This ‘stainless-steel tornado’ is nearing completion in France

The 56-metre, aluminium tower was inspired by Vincent van Gogh’s 1888 painting, ‘Starry Night’, and is part of a new art campus. Picture: Hervé Hôte/Luma Arles

Frank Gehry’s glittering, aluminium-clad tower is taking shape in the south of France.

The 56-metre Luma Arles sits on a six-and-a-half-hectare former SCNCF rail yard in Arles, and is the centrepiece of a new $241m art campus funded by Swiss art collector and heiress to the Hoffmann-La Roche pharmaceutical fortune Maja Hoffmann, who spent her formative years in the post-industrial French town.

The tower, which is scheduled for completion in the summer of 2020, comprises a concrete core with a steel frame, and boasts a facade of 10,000 stainless steel panels, which are stacked on top of a glass atrium. Reflecting light and colour from thousands of angles, the building looks a bit like a castle, albeit with a futuristic, pixellated, video game-aesthetic.

parc des ateliers

Gehry’s tower is the jewel in the crown of the Parc des Ateliers art campus. Picture: Hervé Hôte/Luma Arles

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“We wanted to evoke the local, from Van Gogh’s ‘Starry Night’ to the soaring rock clusters you find in the region. Its central drum echoes the plan of the Roman amphitheatre,” Gehry told the Financial Times in 2014, in reference to Vincent van Gogh’s 1888 painting.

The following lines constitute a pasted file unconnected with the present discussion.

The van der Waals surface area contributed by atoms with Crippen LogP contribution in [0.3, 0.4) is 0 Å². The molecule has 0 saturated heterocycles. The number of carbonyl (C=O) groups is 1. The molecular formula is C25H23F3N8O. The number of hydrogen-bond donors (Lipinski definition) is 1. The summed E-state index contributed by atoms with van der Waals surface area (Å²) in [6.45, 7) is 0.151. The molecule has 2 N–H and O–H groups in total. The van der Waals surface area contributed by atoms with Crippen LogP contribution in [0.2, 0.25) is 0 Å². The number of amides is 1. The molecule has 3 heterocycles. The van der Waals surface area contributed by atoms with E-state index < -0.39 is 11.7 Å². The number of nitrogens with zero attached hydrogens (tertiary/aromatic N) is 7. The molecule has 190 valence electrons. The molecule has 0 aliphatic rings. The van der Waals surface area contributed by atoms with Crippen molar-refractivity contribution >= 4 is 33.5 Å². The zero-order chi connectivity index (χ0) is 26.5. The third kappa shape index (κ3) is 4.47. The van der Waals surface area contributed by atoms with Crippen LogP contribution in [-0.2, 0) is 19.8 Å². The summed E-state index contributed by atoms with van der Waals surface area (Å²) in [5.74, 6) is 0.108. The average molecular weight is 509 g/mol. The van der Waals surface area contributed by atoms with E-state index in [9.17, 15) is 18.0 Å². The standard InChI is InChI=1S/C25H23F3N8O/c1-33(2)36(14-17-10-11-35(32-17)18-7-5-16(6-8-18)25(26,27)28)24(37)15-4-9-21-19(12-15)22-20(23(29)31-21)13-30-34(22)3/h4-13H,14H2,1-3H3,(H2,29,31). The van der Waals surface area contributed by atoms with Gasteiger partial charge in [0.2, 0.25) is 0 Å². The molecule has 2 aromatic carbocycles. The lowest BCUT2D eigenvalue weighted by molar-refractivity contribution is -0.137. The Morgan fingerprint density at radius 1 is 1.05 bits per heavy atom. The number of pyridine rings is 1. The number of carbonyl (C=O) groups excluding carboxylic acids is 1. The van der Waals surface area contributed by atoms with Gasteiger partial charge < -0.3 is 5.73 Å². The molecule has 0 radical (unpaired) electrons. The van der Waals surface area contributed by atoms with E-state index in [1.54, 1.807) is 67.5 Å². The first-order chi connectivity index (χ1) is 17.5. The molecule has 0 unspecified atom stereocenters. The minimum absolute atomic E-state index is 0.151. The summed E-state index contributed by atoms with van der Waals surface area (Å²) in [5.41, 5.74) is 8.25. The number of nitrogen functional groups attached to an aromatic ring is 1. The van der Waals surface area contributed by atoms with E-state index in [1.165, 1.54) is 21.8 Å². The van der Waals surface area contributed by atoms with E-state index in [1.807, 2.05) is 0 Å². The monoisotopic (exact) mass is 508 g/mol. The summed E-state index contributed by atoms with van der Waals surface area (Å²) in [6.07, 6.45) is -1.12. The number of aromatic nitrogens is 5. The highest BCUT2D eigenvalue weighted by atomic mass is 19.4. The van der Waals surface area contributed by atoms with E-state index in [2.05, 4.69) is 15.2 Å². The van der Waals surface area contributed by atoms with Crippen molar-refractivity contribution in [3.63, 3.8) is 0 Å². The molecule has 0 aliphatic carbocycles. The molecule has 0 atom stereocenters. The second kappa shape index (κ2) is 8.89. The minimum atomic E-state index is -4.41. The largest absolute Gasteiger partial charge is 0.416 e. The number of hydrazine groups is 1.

But while Gehry believes the tower will “resonate in the sun and light”, locals have said the facade looks like a crumpled drinks can. American architecture writer Martin Filler, however, was slightly more positive, describing it as “a stainless-steel tornado”.

Luma Arles Selldorf Architects

The art campus’s café was designed by New York-based architect Annabelle Selldorf. Picture: Hervé Hôte/Luma Arles

Once complete, the tower will become the jewel in the crown of the Parc des Ateliers art campus, which also includes five 19th-century train sheds that New York-based architect Annabelle Selldorf is currently converting into two exhibition facilities, a hotel, a visitor center and café, and a dance studio and artists’ residence.

According to its website, the project “envisions an interdisciplinary center dedicated to the production of exhibitions and ideas, research, education, and archives and is supported by a growing number of public and private partnerships”.

Dance Studio Selldorf Architects

The campus’s dance studio is housed in a 19th-century train shed. Picture: Hervé Hôte/Luma Arles